Dam threat to wildlife
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- Published 13.06.04
Bhubaneswar, June 13: Environmentalists are up in arms against the multi-crore Rengali dam in Angul district as they claim the irrigation project will increase salinity levels in Bhitarakanika, the 200 sq km stretch of mangrove forest and a habitat of the saltwater crocodiles.
The dam, which is expected to be complete by 2005, has the potential to irrigate 1.21 lakh hectare area of cropland through its right canal and 1.14 lakh hectare area through the left. Farmers in Angul, Dhenkanal, Cuttack and Jajpur districts stand to benefit from the project.
Environmentalists like Biswajit Mohanty say once the irrigation canals start operating from Samal barrage, the fine balance of fresh and saline water in Bhitarakanika will be damaged, sounding the death knell for its crocodile population.
The barrage will act as a water reservoir and will reduce the flow of fresh water into the Brahmani river, thus disturbing the ecologically-sensitive site.
The estuarine crocodiles will abandon the core sanctuary area and migrate upstream in search of freshwater.
“ If they extend their territory up to the densely populated Pattamundai area, a rise in the man-animal conflict can not be ruled out in future,” said a wildlife official.
The flow of fresh water throughout the year also provides an ideal habitat for the endangered Sundari trees. “The salinity levels will increase as water from Brahmani, flowing through the coastal plains of Cuttack and Kendrapada districts, will be curtailed,” he said.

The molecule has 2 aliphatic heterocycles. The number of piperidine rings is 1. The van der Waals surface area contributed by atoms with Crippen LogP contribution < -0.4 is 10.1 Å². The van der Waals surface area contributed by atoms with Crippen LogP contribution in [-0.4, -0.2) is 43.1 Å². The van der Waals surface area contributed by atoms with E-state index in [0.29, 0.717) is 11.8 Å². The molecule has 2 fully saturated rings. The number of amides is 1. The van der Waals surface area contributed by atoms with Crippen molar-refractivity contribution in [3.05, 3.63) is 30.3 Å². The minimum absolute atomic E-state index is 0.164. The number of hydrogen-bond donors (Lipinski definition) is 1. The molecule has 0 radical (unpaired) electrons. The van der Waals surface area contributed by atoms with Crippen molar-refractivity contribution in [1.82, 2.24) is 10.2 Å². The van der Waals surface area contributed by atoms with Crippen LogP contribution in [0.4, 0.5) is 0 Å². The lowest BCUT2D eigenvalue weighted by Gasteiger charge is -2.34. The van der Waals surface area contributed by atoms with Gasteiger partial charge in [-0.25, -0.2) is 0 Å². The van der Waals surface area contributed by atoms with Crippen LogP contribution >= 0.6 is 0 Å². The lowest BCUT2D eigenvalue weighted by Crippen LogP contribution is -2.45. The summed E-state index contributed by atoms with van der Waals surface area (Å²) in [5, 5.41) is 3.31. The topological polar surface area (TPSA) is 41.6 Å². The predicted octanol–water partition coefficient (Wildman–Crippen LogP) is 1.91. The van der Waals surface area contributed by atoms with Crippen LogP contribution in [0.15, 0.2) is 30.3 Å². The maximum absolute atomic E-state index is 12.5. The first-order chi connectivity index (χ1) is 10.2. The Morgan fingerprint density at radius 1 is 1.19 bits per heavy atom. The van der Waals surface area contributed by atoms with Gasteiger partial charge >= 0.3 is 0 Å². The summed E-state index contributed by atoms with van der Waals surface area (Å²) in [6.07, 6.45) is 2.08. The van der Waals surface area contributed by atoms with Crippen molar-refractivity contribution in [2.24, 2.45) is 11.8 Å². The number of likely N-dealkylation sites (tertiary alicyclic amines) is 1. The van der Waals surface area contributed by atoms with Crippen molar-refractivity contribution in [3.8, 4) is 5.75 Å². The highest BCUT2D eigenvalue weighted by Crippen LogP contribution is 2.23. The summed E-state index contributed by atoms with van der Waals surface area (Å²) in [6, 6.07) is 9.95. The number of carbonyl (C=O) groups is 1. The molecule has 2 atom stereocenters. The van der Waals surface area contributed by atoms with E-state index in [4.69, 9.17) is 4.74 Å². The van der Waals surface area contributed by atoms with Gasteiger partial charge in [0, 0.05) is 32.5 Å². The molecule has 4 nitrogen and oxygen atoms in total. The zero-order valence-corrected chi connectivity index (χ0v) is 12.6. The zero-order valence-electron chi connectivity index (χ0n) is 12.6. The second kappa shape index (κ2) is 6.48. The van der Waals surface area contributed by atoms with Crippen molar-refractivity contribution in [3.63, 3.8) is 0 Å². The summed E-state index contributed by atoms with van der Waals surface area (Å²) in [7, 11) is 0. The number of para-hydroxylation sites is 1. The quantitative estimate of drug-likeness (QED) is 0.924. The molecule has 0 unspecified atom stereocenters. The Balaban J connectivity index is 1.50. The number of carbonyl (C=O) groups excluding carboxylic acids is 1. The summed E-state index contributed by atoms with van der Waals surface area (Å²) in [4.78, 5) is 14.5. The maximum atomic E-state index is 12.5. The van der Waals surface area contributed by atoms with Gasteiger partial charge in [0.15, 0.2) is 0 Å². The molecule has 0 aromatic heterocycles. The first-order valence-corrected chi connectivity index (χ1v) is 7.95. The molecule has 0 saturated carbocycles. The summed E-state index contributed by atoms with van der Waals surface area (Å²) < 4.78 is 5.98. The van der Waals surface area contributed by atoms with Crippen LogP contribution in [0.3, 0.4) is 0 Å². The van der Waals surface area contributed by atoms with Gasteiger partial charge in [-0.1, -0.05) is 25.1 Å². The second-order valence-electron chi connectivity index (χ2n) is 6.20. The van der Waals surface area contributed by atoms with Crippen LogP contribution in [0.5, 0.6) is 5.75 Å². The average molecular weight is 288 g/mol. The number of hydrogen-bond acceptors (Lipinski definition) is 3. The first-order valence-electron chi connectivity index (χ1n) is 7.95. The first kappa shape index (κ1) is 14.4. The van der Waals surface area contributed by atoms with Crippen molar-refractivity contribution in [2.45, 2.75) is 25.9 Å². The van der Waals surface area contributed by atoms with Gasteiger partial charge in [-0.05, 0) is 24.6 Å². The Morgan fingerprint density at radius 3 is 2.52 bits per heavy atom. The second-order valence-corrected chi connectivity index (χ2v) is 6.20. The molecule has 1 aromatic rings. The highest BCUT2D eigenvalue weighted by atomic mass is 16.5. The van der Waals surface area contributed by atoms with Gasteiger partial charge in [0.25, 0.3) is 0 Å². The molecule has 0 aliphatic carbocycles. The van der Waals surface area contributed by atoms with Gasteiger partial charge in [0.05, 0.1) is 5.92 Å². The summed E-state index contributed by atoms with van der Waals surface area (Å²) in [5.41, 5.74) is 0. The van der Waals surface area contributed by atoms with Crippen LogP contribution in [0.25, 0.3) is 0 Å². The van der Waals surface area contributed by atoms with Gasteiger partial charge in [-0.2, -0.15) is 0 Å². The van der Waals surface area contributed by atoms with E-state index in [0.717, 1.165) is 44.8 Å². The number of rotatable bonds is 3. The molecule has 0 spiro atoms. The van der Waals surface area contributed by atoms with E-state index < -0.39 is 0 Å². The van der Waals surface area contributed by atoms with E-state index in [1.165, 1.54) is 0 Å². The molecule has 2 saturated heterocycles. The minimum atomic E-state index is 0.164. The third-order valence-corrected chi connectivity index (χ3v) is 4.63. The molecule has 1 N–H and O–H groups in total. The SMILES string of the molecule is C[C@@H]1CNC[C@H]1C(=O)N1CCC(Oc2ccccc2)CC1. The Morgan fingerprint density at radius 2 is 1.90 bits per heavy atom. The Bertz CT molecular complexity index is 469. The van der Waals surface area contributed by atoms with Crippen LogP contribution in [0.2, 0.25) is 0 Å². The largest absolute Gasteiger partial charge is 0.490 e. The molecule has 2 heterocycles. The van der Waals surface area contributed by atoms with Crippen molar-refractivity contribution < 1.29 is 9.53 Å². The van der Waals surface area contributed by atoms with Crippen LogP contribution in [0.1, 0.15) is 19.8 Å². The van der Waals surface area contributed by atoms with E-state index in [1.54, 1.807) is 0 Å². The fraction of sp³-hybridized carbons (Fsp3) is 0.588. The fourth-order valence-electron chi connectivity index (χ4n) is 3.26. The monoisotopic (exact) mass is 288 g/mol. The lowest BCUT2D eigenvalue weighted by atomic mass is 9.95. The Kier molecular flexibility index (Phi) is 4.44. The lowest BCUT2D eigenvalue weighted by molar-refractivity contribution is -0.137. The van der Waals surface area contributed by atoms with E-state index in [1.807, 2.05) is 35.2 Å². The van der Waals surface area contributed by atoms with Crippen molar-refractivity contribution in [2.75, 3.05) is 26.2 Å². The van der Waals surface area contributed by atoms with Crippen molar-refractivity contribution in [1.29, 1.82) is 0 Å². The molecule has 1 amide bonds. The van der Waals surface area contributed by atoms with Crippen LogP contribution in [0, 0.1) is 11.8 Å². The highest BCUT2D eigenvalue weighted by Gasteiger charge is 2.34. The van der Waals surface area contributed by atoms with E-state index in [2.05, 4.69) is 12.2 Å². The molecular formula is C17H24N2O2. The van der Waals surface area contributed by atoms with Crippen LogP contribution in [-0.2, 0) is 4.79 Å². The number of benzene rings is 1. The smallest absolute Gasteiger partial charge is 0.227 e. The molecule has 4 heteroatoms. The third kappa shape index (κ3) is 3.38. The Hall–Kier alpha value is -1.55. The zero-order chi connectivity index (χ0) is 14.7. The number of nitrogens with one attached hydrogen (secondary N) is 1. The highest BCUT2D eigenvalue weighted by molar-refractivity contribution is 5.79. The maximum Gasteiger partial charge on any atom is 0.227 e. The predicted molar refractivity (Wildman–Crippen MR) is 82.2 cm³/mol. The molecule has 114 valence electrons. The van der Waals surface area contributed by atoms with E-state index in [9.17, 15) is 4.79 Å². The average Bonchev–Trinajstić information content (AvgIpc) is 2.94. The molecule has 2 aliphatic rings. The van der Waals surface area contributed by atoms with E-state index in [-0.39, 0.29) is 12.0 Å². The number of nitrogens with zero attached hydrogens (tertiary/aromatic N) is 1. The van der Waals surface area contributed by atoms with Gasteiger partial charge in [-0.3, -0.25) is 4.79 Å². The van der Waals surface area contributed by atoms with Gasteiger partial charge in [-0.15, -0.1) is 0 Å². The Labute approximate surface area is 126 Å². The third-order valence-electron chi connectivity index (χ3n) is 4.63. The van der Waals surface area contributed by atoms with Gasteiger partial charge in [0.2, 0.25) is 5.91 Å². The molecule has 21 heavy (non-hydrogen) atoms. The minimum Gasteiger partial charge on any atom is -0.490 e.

The situation could be alarming during summers when water level goes down and saline water encroaches up to 75 kms upstream, affecting the local flora and fauna.
Wildlife officials also second the environmentalists’ concerns. Wildlife conservator Anup Nayak, in charge of the sensitive Bhitarkanika National Park, also concurs that the mangrove forest and wealth of wildlife is very dependent on the mixture of freshwater and saline water. The crocodiles will not be the only ones to be affected. There will be a change in the composition of aquatic fauna and many valuable commercial species of prawns and fish might disappear from the areas if salinity levels increase.
Mohanty claims that mangrove forests have in the past suffered from the construction of barrages and dams. Sunderbans, part of both Bangladesh and West Bengal, were drastically degraded after the Farraka barrage was commissioned. It is now stripped of Sundari trees as fresh water flow has come down The Planning Commission has already given a green signal for the 95-km long right canal. The forest and environment ministry, too, has given permission to increase the length of the canal from 59 km to 79 km.